Get Off The Lawn
They take a seat in the Corvette and Seinfeld tries to get through the gate, because, hello, that’s what the show is. Obama’s security detail doesn’t budge. There’s no getting off the lawn – not even by explicit order by the President himself. So a slow trip around the green green grass of home it is, then.

Storage Closet
Technically, they’ve been in the car and they’ve driven it, so – after Obama’s shown Seinfeld his usual vehicle for getting around, called ‘The Beast’ – they go inside the White House. Time for coffee. Coffee from what seems to be a rather cheap kind of coffee machine. I would’ve expected something a little more, I don’t know, luxurious. And it’s not just the machine. The lunch room – if that’s in fact what it is – looks more like a storage closet. If you happen to have Presidential aspirations, you might want to reconsider; bad coffee and house arrest. I can think of more pleasant occupations.

Parry
Obama knows how to be diplomatic and open at the same time, which is a very useful quality. Being Commander and Chief, but also sitting opposite Seinfeld, who’s genuinely interested in his coffee companions – whether it’s the President or not. That means he asks questions that other Presidents probably would never have approved. Like how ‘screw-loose’ certain senators and other world leaders are. Obama knows how to parry like no other, though. Comedians in Cars Getting Coffee, season 7, episode 1 offers another great meeting. The question now is, which reality show will Obama pick for his next appearance? American Ninja Warrior could be an option, since he frequently works out (and shaves before, not after). Undercover Boss might be more difficult, but the man can sing, so – especially given it’s their last season – why not perform on American Idol?

The Return of Jerry’s Coffee Loving Comedians

It’s almost one of the most anticipated premiere dates of midseason, but lest we forget: Jerry Seinfeld’s reality show Comedians In Cars Getting Coffee is ‘just’ a web series, and it gives us exactly what the title suggests; comedians. In cars. Going for lunch. And coffee. Still, absolutely hilarious at times.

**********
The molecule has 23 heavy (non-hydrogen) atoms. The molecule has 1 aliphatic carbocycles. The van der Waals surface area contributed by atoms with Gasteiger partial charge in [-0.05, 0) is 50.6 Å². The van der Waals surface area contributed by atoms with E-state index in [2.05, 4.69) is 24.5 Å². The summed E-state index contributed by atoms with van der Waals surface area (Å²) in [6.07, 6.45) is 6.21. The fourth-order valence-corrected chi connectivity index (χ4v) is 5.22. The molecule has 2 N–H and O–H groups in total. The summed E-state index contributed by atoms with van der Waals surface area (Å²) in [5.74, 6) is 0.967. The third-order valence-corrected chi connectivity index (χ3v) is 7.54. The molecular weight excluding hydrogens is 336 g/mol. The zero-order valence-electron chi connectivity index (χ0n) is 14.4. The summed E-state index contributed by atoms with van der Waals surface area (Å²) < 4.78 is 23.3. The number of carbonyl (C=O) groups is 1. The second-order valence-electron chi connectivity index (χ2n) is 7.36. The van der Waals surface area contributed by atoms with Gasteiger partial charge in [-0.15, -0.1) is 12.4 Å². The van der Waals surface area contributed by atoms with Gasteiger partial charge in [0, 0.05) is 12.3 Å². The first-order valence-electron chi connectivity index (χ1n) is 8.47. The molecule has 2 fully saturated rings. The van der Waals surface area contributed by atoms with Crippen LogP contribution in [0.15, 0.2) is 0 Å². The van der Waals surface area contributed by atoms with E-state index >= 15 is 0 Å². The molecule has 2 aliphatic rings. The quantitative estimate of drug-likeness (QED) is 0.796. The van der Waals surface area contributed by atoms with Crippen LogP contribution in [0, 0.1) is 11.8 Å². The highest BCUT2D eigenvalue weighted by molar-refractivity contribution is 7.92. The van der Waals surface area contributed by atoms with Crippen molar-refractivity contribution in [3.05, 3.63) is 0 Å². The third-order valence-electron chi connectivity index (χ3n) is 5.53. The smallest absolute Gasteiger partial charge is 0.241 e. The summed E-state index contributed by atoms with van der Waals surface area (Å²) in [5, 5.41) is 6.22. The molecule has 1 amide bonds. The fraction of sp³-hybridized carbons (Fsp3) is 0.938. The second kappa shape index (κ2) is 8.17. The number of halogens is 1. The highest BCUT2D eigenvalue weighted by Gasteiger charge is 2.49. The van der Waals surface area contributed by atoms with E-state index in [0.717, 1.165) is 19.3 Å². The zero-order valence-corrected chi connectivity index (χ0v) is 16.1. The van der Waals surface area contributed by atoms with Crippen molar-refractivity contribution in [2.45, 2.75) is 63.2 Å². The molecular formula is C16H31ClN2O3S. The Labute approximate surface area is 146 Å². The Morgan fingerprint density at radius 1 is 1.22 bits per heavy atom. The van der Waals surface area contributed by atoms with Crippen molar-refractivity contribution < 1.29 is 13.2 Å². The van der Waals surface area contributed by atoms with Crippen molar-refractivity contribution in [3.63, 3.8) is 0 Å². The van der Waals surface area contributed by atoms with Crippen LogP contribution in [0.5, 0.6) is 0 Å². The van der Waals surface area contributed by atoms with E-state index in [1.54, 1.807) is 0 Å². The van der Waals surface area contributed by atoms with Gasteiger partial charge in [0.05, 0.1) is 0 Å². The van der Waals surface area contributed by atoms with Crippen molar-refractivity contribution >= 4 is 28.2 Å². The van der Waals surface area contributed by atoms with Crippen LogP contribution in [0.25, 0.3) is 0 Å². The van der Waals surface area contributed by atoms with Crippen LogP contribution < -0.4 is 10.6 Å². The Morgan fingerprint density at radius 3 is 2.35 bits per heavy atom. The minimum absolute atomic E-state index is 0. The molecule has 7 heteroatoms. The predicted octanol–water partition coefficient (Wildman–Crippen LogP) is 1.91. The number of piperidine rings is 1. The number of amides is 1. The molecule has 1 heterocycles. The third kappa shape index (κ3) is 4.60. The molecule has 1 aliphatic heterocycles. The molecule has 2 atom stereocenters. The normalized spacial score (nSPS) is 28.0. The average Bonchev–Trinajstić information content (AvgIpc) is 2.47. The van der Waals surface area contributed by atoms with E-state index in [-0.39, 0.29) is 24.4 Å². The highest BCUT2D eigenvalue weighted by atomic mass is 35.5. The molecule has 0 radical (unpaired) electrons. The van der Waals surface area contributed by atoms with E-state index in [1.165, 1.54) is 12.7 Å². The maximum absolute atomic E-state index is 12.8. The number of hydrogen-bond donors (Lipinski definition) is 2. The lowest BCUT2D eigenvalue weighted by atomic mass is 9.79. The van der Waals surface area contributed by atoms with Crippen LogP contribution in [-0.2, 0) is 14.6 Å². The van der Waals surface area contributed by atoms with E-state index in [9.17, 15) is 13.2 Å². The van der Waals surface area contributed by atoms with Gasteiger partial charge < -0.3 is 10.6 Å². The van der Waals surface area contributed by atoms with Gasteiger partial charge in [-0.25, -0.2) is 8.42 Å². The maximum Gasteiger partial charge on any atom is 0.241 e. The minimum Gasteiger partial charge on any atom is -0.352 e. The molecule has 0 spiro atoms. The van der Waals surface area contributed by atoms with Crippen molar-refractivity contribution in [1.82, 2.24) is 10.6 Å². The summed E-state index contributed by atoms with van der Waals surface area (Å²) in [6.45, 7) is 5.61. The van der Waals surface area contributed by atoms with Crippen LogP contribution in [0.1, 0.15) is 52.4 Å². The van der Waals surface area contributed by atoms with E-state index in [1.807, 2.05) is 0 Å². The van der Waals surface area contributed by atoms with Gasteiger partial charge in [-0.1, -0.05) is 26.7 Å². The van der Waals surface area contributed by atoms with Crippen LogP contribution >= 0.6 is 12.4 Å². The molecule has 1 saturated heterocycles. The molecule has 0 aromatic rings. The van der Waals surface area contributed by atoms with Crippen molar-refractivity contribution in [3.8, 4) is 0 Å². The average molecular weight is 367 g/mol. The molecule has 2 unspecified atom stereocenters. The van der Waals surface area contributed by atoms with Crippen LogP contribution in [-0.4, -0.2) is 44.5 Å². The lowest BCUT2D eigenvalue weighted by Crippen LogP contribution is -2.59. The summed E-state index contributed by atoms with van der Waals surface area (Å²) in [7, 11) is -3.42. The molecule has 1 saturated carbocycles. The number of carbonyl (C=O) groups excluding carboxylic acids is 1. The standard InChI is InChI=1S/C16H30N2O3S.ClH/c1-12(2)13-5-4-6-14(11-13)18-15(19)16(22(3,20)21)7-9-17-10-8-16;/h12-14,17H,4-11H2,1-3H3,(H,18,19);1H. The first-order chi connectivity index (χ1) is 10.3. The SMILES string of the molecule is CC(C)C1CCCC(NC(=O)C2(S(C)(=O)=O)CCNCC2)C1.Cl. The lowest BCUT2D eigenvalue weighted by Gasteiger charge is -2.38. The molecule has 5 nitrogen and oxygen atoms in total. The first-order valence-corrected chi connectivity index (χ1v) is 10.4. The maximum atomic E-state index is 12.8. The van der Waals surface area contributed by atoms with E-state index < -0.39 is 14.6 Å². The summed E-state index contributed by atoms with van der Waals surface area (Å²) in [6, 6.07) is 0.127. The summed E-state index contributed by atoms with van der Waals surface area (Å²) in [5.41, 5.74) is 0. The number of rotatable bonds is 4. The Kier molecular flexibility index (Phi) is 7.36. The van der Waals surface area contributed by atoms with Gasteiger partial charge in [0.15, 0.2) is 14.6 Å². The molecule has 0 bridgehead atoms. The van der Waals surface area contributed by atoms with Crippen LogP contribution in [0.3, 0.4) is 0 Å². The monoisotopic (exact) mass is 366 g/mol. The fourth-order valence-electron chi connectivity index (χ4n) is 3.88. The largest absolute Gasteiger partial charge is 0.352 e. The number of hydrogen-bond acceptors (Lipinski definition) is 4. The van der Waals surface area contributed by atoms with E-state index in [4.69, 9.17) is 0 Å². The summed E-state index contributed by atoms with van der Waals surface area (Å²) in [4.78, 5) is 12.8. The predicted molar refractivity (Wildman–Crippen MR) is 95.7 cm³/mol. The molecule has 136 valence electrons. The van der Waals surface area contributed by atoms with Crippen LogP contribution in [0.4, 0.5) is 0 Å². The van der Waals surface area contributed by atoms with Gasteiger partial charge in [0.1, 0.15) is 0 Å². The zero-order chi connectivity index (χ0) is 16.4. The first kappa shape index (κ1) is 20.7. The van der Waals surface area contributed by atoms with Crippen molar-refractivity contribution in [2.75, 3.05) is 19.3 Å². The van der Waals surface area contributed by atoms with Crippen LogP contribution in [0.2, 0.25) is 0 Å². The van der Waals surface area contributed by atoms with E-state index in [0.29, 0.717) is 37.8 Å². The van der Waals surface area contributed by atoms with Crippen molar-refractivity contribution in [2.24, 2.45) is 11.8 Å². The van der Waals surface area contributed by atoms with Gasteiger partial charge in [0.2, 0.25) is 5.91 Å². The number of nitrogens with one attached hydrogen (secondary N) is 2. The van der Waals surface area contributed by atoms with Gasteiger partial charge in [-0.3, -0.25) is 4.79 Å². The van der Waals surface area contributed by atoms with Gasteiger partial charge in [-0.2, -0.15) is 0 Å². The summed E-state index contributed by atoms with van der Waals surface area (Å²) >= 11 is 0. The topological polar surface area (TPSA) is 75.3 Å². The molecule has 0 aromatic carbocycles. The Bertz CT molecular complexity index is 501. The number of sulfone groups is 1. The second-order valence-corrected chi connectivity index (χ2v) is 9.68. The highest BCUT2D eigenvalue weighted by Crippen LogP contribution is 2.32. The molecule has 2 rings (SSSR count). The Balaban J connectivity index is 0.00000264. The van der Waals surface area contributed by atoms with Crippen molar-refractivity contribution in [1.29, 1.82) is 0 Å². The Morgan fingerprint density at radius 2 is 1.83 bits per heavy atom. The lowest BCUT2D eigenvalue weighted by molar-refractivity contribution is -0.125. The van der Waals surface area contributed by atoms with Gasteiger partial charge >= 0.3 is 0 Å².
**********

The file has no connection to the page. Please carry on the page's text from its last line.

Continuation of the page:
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Season 6
On June 3rd, its 6th season begins and it’s got quite a lineup. Julia Louis-Dreyfus (the last one of the old Seinfeld cast to appear on the show), Jim Carrey, Steve Harvey, Stephen Colbert, Bill Maher and new Daily Show presenter Trevor Noah. To celebrate its return, we list the 5 funniest moments of Jerry’s coffee loving comedians.

5. Amy Schumer season 5
There’s something about Amy Schumer that’s immediately funny, in an off-beat kind of way. You might expect a tough, angry woman with a bad mouth, but she’s lovely. The credit also goes to Jerry, who’s having normal conversations with his guests. There’s no role playing going on, or tries to be extra-funny. Just two people having lunch (and coffee, most of the time). It makes the comedians all look like human beings, instead of the ‘joke jukeboxes’ we often perceive them as. Schumer is a delightful young lady, having a delightful time with the creator of The Wire of comedy, an ordinary guy called Jerry Seinfeld.

4. Product Placement season 4
It’s in the episode with Jon Stewart, that CICGC breaks through ‘the fourth wall’, in a sense. You can wake me in the middle of the night for some concept deconstruction. Although the show’s thinly formatted (car + coffee = comedy), it’s got a sponsor and there’s nothing better than poking fun at your sponsor, because you aren’t really allowed to do that. Jon and Jerry almost get run over by a car, but it’s just sponsor’s car and Jerry calmly notes the product placement is ‘very pushy’ this week.

3. Jay Leno season 3
Remember, earlier in the article, when I used the term ‘joke jukebox’? Jay Leno’s the ultimate example. He’s got anecdotes by the dozens, and they’re all funny. There’s no stop; Leno’s exhaling jokes. Whether it’s about an anvil and a goat, or a real life story about his performance at a mobster golf tournament, you can listen to him for hours.

2. David Letterman season 2
David Letterman is on 2, because Jay Leno is on 3. That’s the way it always should be, as we all know. He doesn’t go on a lot of other shows, so that’s one reason to hang onto his lips. Where Leno is a machine, spitting out comedy tennis balls at a dangerous rate, Letterman seems more like the complete package. He’s funny, open, serious, vulnerable, honest, sharp and easy going. And above everything else, much to Jerry’s dismay, Letterman drives an electric car.

1.  Larry David season 1
The very first guest on the show, back in 2012, was Larry David, co-creator of Seinfeld, the man on which George Constanza was based, and star of Curb Your Enthusiasm. He’d stopped drinking coffee and that may as well be the reason he got divorced, he tells Jerry. She couldn’t stand him not drinking coffee. It didn’t matter there was tea in his cup, there was steam rising up from it, no, the fact it wasn’t coffee drove her nuts. Why should it matter to another person what you eat or drink? So much of his reasoning rang so true to me, he had to be number 1 on the list. George Constanza probably would’ve freaked out, but Larry David’s got a very likeable, mellow way of being astonished. He puts his finger precisely on the absurdity of social etiquettes and does it in such a way that it doesn’t get more hilarious than that.